The Secrets Behind Winning An Oscar

I wrote the article below before the oscars… and guess what? For the first time in a my career as an academy voter I was denied tickets. Could they be related? Read on and let me know what you think.


You might be surprised to know that to win an Oscar takes much more than talent. It takes a strategic campaign. Let me translate. Outrageous budgets go towards lavish lunch and dinner parties to win the favor of Oscar voters. Big publicity budgets go towards new 30 second TV spots, and self-congratulatory magazine and newspaper ads. Does this sound familiar? Could it be that the studios are running a political campaign? Why all the hoopla? Well, Every Oscar win is money in the pockets of the releasing studio and let’s face it, money is king.

The best-kept secret of an Oscar campaign is that competing studios try to destroy the competition anonymously. The cleverest publicist who operates like a seasoned campaign manager will plant stories which ever so subtly throw shade over the successes of competing films. For example in a Huffington Post article about The Wolf Of Wall Street, the article has DiCaprio defending the film for condoning the excessive behavior it depicts, instead of raving about how great it was to participate in the film. Bringing these subtle details about the film to light can make an Oscar voter take a second look which may in turn change their vote.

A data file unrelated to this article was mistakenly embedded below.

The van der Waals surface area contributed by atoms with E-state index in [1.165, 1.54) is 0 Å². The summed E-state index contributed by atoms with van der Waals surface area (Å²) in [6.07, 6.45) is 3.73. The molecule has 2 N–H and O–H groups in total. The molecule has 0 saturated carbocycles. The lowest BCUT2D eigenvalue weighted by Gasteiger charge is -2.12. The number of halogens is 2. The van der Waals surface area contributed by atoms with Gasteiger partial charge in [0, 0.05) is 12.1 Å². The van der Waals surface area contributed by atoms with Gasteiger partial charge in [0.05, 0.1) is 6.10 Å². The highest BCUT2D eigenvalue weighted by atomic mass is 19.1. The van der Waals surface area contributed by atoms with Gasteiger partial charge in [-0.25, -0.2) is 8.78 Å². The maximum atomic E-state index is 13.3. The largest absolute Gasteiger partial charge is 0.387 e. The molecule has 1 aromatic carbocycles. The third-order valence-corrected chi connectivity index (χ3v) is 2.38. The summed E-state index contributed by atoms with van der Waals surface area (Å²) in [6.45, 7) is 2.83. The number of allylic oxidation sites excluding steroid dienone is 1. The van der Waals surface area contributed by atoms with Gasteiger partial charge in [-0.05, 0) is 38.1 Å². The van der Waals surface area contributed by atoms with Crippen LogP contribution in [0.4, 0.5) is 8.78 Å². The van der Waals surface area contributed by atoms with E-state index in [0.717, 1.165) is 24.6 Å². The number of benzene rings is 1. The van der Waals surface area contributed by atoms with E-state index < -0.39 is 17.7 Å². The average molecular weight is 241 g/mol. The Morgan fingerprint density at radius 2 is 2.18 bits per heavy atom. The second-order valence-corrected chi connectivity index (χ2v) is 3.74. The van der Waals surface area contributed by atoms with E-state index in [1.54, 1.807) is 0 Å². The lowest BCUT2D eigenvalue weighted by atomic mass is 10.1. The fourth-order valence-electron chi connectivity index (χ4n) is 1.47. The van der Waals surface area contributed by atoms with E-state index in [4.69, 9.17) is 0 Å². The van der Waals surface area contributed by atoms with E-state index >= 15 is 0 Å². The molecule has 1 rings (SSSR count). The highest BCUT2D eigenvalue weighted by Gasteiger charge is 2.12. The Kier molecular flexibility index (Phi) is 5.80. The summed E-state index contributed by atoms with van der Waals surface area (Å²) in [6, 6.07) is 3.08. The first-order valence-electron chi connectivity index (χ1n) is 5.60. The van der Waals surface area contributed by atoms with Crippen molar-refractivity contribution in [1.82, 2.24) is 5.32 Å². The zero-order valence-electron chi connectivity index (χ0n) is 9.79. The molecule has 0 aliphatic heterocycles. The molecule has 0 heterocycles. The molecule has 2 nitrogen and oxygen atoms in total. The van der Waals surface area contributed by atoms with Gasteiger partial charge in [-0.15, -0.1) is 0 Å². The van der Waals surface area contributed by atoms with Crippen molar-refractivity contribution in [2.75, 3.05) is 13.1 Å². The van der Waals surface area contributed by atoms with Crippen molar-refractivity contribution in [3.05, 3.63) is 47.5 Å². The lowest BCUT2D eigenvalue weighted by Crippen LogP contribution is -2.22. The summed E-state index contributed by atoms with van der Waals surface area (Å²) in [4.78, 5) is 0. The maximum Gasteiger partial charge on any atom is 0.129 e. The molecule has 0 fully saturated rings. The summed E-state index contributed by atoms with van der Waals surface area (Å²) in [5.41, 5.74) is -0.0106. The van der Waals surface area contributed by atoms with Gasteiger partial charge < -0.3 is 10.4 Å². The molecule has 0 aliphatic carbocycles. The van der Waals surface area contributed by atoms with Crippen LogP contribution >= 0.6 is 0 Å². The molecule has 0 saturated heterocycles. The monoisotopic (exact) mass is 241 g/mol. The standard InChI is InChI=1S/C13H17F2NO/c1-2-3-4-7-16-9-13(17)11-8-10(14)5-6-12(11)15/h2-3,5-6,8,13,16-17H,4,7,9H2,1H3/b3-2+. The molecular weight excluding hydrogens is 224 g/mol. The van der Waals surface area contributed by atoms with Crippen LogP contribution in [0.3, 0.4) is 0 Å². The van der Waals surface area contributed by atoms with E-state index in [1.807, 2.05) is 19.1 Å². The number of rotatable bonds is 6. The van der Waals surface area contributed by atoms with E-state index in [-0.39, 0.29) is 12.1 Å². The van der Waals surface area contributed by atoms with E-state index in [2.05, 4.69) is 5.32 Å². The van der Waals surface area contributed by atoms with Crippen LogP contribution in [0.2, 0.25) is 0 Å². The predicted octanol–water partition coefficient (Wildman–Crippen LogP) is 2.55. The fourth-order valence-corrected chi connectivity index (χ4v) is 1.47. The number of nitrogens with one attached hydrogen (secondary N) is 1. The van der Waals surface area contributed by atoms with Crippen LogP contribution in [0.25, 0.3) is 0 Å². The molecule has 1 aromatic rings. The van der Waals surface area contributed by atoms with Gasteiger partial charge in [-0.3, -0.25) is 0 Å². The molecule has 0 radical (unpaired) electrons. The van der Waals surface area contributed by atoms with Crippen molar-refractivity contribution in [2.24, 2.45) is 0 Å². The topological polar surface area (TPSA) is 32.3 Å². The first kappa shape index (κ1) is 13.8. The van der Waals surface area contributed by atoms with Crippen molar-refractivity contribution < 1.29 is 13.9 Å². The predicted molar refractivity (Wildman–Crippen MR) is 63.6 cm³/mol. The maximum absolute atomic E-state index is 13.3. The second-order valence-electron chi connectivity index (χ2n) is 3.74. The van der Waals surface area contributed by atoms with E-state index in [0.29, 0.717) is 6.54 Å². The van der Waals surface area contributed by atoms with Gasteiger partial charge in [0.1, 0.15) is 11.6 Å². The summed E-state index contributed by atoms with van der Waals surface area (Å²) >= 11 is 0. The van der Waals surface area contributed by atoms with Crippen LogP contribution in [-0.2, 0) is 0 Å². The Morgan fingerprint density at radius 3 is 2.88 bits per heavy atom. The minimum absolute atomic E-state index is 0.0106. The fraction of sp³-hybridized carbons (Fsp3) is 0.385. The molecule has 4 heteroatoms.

The moral of this story is you can’t just make a great film and expect it to win on it’s own merits, you have to spend the money, use the publicity machine and plant subliminal messages that will put the golden man in your hand.



Casting Couch and Courage

I remember how degraded I felt when for the first time in my professional career I was told that the the only way I could work at 20th century fox was to go down on the executive that did the hiring at the division I wanted to work at. I came really close to doing it as I knew that seemed to be the only way to get any major studio work. I didn’t do it and it took 8 years before I actually worked there. I never told anyone about it until I wrote my book and even now I have never revealed his name as he is still very powerful.